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So, you were browsing through the various processes running in the background of your computer and you came across ctfmon.exe and you would like to know what it is. Is it a virus, maybe? I always become a little suspicious when I see a process I’m unfamiliar with. However, in this particular case, you needn’t worry, as this process was created by Microsoft, as an optional component of Microsoft Office.
What Is Ctfmon.exe?
This post is about just one of a number of processes that I have written extensively on; processes such as Taskeng.exe, Apoint.exe, Ifrmewrk.exe and Mobsync.exe and many more. If you’re unfamiliar with these processes, then I suggest you read those posts.
Windows comes with Alternative User Input and a Microsoft Office Language Bar, as preinstalled components. Ctfmon.exe is essentially the process that monitors these components, providing handwriting recognition, language translation, speech recognition service support, and other user input technologies.
It’s this component that starts the Language Bar component (that appears in your system tray), and will continue running, even after you have closed Microsoft Office. This component is also started during system boot up, and will remain running, regardless of whether or not Microsoft Office has been started.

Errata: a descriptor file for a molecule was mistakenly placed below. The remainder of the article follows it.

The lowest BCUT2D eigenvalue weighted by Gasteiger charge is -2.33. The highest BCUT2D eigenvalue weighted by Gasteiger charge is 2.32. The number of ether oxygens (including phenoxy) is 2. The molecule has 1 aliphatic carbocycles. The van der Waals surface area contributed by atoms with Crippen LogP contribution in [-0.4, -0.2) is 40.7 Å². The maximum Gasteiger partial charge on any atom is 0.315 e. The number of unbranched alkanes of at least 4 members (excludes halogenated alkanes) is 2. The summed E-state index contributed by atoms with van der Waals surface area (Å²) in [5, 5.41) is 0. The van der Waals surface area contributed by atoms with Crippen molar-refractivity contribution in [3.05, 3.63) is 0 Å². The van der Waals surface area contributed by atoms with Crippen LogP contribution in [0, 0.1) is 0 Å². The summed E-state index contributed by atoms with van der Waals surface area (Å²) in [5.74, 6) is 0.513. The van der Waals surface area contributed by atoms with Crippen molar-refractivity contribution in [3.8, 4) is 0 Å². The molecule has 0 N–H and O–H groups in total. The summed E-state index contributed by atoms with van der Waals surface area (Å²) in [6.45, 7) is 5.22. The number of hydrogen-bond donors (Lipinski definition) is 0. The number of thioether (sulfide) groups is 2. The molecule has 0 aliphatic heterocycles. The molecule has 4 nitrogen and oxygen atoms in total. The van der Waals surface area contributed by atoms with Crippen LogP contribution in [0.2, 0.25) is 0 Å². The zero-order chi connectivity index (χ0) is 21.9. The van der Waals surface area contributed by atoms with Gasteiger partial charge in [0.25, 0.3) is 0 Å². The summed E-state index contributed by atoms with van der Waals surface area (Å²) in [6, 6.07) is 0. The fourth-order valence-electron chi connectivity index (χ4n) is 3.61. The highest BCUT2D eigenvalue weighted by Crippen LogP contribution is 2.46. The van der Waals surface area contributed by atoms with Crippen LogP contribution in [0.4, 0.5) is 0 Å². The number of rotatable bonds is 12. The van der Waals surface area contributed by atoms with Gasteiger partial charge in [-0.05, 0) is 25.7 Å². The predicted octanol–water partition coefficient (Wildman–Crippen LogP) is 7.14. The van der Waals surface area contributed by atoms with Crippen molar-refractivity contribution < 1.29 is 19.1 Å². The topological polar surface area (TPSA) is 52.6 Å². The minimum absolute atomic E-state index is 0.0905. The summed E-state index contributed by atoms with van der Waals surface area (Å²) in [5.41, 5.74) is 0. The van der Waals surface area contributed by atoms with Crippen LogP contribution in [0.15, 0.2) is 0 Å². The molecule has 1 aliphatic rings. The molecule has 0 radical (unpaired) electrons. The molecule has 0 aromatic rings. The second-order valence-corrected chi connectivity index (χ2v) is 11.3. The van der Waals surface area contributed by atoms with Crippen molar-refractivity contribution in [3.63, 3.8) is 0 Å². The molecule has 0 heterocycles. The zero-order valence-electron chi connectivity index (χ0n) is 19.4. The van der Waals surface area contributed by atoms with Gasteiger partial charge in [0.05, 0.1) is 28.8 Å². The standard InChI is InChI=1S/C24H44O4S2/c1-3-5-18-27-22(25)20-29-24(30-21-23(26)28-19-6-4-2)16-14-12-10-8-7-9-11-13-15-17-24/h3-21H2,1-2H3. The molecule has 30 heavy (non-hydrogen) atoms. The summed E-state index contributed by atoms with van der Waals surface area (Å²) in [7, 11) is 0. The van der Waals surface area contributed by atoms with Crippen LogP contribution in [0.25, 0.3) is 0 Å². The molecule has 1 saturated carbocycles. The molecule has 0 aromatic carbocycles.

You can find this process in the following location:
Issues with Ctfmon.exe
Looking at this process, purely from a security perspective, ctfmon.exe poses little to no threat, however this process is known to consume a considerable amount of system resources. So if you do not use the handwriting feature, speech-to-text recognition or Office Language Bar, then there is very little reason why ctfmon.exe should be running.
The main issue with ctfmon.exe is that it will run all the time, not just when you are using the services I’ve mentioned above. Another annoying thing about this component is that, even if you use Windows Task Manager to close the process, or Microsoft System Configuration Utility to remove it from the startup list, the previously erased registry entry will simply be recreated.
Additionally, you should also be very wary of many potential malicious files infecting your system, as hackers are known for disguising their virus files by giving them names of legitimate processes, especially those that are frequently used. If you suspect your computer may be infected, I recommend you run SpyHunter, and that’s because of its efficiency and ability to repair previously damaged Windows component. You can download this powerful tool from here: http://www.compuchenna.co.uk/go/spyhunter
Note: If you use any of those speech language recognition tools, then you should leave this component enabled.
How to Disable Ctfmon.exe
There are several different ways that you can use to disable this process. Some of which, may work better than others, so do try as many as you need.
Anyway, continue reading for those step-by-step instructions.
Use Microsoft Office Install Wizard
One of the quickest and maybe the simplest ways of removing the ctfmon.exe process is to remove the component from your Microsoft Office build. You can do this, by doing the following:
1. First, you will need to boot into your computer with an administrative user profile.
2. Then press + R, type appwiz.cpl and click on OK.
3. When Add or Remove Programs loads up, click on Microsoft Office, and then click on Change.
4. This will load up a Change your installation of Microsoft Office applet, from here, click on Add or Remove Features, then click on Continue.